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United States Court of Appeals,District of Columbia Circuit.


No. 96-1176.

Decided: April 25, 1997

Before:  SILBERMAN, RANDOLPH, and ROGERS, Circuit Judges. Edward V. Schwiebert, Rutland, VT, argued the cause and was on the briefs for petitioner.   William J. Madden, Jr., Washington, DC, entered an appearance. Jill Hall, Attorney, Federal Energy Regulatory Commission, argued the cause for respondent.   With her on the brief was Joseph S. Davies, Acting Solicitor. John W. Kessler, Montpelier, VT, Assistant Attorney General, State of Vermont, argued the cause for amicus curiae State of Vermont and the National Trust for Historic Preservation.   With him on the brief were J. Wallace Malley, Jr., Acting Attorney General, and Ronald A. Shems, Assistant Attorney General.   Paul W. Edmondson, Washington, DC, entered an appearance.

Opinion for the Court filed PER CURIAM.

The Center Rutland Project-a hydroelectric dam-lies on Otter Creek, in Rutland County, Vermont.   Although OMYA, Inc. owns the dam and much of the surrounding property on the banks of the creek, the dam's continued operation is contingent on the license granted to it by the Federal Energy Regulatory Commission:  under the Federal Power Act, a non-federal entity (such as OMYA) must obtain a license from the Commission to operate a hydroelectric project on a body of water that contributes to interstate commerce (such as, apparently, Otter Creek).  16 U.S.C. § 797(e).

OMYA's original license, which lasted for nearly thirty years, expired on December 31, 1993.   In anticipation of the expiration of its license, OMYA applied for a new license in late 1991.   The Commission issued a new license for the dam on March 31, 1993.  OMYA, Inc., 62 F.E.R.C. ¶ 62,224 (1993).   Pursuant to the Federal Power Act, the Commission can impose conditions in the license “for the adequate protection, mitigation, and enhancement of fish and wildlife ․, and for other beneficial public uses, including ․ recreational and other purposes.”  16 U.S.C. § 803(a).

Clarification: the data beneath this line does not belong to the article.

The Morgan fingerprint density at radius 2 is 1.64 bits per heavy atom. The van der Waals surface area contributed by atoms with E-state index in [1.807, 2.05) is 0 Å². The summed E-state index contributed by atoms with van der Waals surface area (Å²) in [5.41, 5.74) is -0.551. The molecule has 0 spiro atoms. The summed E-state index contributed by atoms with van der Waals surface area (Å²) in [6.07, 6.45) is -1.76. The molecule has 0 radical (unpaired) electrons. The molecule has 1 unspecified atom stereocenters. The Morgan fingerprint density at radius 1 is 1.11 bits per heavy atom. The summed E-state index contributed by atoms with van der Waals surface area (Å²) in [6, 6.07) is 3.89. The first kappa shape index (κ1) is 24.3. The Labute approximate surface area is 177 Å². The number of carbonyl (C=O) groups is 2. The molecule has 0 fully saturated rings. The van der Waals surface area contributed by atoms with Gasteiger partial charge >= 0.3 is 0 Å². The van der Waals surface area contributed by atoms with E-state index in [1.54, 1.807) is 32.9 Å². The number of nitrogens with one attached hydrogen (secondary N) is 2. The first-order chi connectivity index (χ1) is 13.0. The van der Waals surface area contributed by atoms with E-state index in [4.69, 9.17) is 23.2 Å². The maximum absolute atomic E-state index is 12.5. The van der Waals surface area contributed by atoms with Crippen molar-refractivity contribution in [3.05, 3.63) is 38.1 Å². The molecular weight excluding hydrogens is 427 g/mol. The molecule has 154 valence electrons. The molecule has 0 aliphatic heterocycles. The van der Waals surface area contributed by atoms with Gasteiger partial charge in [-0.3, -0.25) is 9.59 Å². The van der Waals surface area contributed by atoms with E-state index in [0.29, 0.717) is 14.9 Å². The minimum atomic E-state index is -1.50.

Accordingly, Article 407 of the license requires OMYA to “develop and file,” within one year “for Commission approval, a recreation plan for providing formal access to the project tailwaters.”  62 F.E.R.C. at 63,420.   Among other requirements, the Commission determined that the “plan must include provisions for and drawings of a small off-street parking area (with 3 to 5 car spaces), signage, landscaping, and a marked footpath to the river.”   Id.  In addition, FERC required OMYA to “explore the feasibility of providing a canoe portage route ․ to enable canoeists to cross the land.”   Id. The Commission reserved “the right to require changes to the plan.”   Id.

Article 408 requires OMYA to “implement the provisions of the ‘Programmatic Agreement Among the Federal Energy Regulatory Commission, the Advisory Council on Historic Preservation, and the Vermont State Historic Preservation Office for the Management of Historic Properties affected by the Center Rutland Project.’ ”   Id. at 63,420-21.   This Programmatic Agreement required OMYA to implement a historic preservation plan to protect the historic and archaeological sites and structures on OMYA's property, and to develop “a permanent exhibit, brochure, slide presentation, and outdoor signage” to enable the public to appreciate the property's historic and archaeological values.   Programmatic Agreement at 6 (Apr. 6, 1993).   Here too, the Commission reserved the right to “require changes ․ at any time during the term of the license.”  OMYA, Inc., 62 F.E.R.C. at 63,421.

OMYA filed a request for rehearing, which the Commission denied.  OMYA, Inc., 74 F.E.R.C. ¶ 61,353 (1996).   This petition for review followed.   See 16 U.S.C. § 825l(b).